Mr Misprint was found to have been acting outside his powers as Secretary of State for Health, and in breach of the National Health Service Act 2006, when he announced his plan to close or substantially downgrade casualty and maternity services at Lewisham.

Mr Justice Silber said that the decision of the Trust Special Administrator – which was the first made under new, Conservative, health service guidance – was also unlawful.

And he referred to yet another spectacular Parliamentary lie by David Cameron. He’s really racking those up, now, isn’t he? In this one, he told Dame Joan Ruddock, “What the Government and I specifically promised was that there should be no closures or reorganisations unless they had support from the GP commissioners, unless there was proper public and patient engagement and unless there was an evidence base. Let me be absolutely clear: unlike under the last Government when these closures and changes were imposed in a top-down way, if they do not meet those criteria, they will not happen.”

Unfortunately for his reputation, it took a High Court judge to make sure that this guarantee was carried out. Liar Cameron would have pushed the unlawful measure through, even though none of the conditions he described had been met.

Of course the consequence would have been a reduced, substandard hospital service for people living in or near Lewisham – not because the hospital itself was poorly run (it wasn’t) but because the neighbouring South London Healthcare Trust has been haemorrhaging more than £1 million every week. The decision was made with an eye on costs, and with no regard for the effect on people’s health or lives.

Meanwhile, over in the Court of Appeal, the Lord Chief Justice, Lord Judge, upheld a ruling that the late Tony Nicklinson had not had the right to ask a doctor to end his life, and neither did fellow right-to-die campaigner Paul Lamb.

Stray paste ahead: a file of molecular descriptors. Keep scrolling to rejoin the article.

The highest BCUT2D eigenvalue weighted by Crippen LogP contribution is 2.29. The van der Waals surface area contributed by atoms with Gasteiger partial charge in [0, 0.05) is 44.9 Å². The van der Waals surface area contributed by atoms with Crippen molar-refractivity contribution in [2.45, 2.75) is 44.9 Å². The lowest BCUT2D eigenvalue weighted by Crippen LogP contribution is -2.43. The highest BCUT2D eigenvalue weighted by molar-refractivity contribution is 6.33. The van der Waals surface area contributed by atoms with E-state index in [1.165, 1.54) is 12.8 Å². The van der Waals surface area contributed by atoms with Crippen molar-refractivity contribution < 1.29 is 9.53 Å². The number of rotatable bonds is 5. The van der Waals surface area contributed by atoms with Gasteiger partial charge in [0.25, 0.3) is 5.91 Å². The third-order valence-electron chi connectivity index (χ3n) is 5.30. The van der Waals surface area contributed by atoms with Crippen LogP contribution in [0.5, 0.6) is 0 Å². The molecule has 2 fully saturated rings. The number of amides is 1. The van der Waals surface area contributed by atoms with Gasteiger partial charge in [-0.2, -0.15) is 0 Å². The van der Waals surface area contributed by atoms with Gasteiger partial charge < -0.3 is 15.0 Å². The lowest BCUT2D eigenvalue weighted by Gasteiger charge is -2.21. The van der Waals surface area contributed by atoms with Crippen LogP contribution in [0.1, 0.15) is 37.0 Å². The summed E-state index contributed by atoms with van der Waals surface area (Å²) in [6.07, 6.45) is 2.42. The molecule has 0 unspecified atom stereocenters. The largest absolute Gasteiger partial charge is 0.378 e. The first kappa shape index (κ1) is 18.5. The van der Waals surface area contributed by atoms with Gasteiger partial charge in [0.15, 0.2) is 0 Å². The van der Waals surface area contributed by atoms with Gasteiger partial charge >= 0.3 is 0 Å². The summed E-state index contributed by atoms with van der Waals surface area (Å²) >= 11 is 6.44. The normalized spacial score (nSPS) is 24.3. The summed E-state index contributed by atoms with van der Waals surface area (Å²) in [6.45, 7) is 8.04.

The perverse aspect of this is the possibility that they would have got what they wanted – if they had only kept their mouths shut.

Readers may think what follows is in bad taste, or out-of-turn, but it seems that every family in the country has a story in which they suspect doctors of “switching off” a loved one.

From my own family, I can think of two occasions without even trying: One was an uncle with a long-term illness. His wife (my aunt) cared for him but, being a senior citizen herself, she reached a point where she needed to take a break, and booked him into a respite care home. He didn’t survive the experience.

The other was another uncle with a terminal illness who was on painkillers which could kill him if a wrong dosage was applied. We don’t know that this is what led to his death – just as we don’t know what happened in the respite home. But on the face of it, the circumstances are questionable.

All of the above leads us to conclude that yesterday was not a good day to be Jeremy Hunt. You can be sure he was unhappy about it, too.

Picture the scene if you can: The Cabinet room, during a tea break. Various Tories are lounging around, sucking down on some of the plasma they privatised the other week, while Mr Hunt declares: “It isn’t fair! Iain’s policies get to kill hundreds of people every we- sorry, dozens. dozens of people every week – and I can’t even top one or two who want it? What’s the world coming to?”

What indeed. Perhaps Mr Hunt should remember he’s the Secretary of State for Health. It’s in his job title that he should be preserving health, not destroying it.

And money – filthy lucre – should be his last concern!